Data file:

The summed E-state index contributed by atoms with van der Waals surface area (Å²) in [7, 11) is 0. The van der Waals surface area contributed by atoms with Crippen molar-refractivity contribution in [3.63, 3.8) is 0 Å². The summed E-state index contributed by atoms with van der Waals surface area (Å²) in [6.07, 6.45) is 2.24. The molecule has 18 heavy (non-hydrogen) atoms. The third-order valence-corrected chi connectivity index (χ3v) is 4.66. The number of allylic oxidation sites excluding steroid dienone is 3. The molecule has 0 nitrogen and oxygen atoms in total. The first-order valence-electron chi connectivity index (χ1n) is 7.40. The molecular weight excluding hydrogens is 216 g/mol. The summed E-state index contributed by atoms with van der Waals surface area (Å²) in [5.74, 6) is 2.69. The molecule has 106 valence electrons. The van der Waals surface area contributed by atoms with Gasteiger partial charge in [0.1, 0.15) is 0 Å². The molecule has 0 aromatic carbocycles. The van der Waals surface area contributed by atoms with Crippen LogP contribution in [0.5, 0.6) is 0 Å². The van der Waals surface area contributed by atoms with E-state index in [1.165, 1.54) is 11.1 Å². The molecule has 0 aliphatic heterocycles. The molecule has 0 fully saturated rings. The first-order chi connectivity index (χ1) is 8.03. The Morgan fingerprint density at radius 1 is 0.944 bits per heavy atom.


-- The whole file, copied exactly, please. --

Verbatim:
The summed E-state index contributed by atoms with van der Waals surface area (Å²) in [7, 11) is 0. The van der Waals surface area contributed by atoms with Crippen molar-refractivity contribution in [3.63, 3.8) is 0 Å². The summed E-state index contributed by atoms with van der Waals surface area (Å²) in [6.07, 6.45) is 2.24. The molecule has 18 heavy (non-hydrogen) atoms. The third-order valence-corrected chi connectivity index (χ3v) is 4.66. The number of allylic oxidation sites excluding steroid dienone is 3. The molecule has 0 nitrogen and oxygen atoms in total. The first-order valence-electron chi connectivity index (χ1n) is 7.40. The molecular weight excluding hydrogens is 216 g/mol. The summed E-state index contributed by atoms with van der Waals surface area (Å²) in [5.74, 6) is 2.69. The molecule has 106 valence electrons. The van der Waals surface area contributed by atoms with Gasteiger partial charge in [0.1, 0.15) is 0 Å². The molecule has 0 aromatic carbocycles. The van der Waals surface area contributed by atoms with Crippen LogP contribution in [0.5, 0.6) is 0 Å². The van der Waals surface area contributed by atoms with E-state index in [1.165, 1.54) is 11.1 Å². The molecule has 0 aliphatic heterocycles. The molecule has 0 fully saturated rings. The first-order chi connectivity index (χ1) is 8.03. The Morgan fingerprint density at radius 1 is 0.944 bits per heavy atom.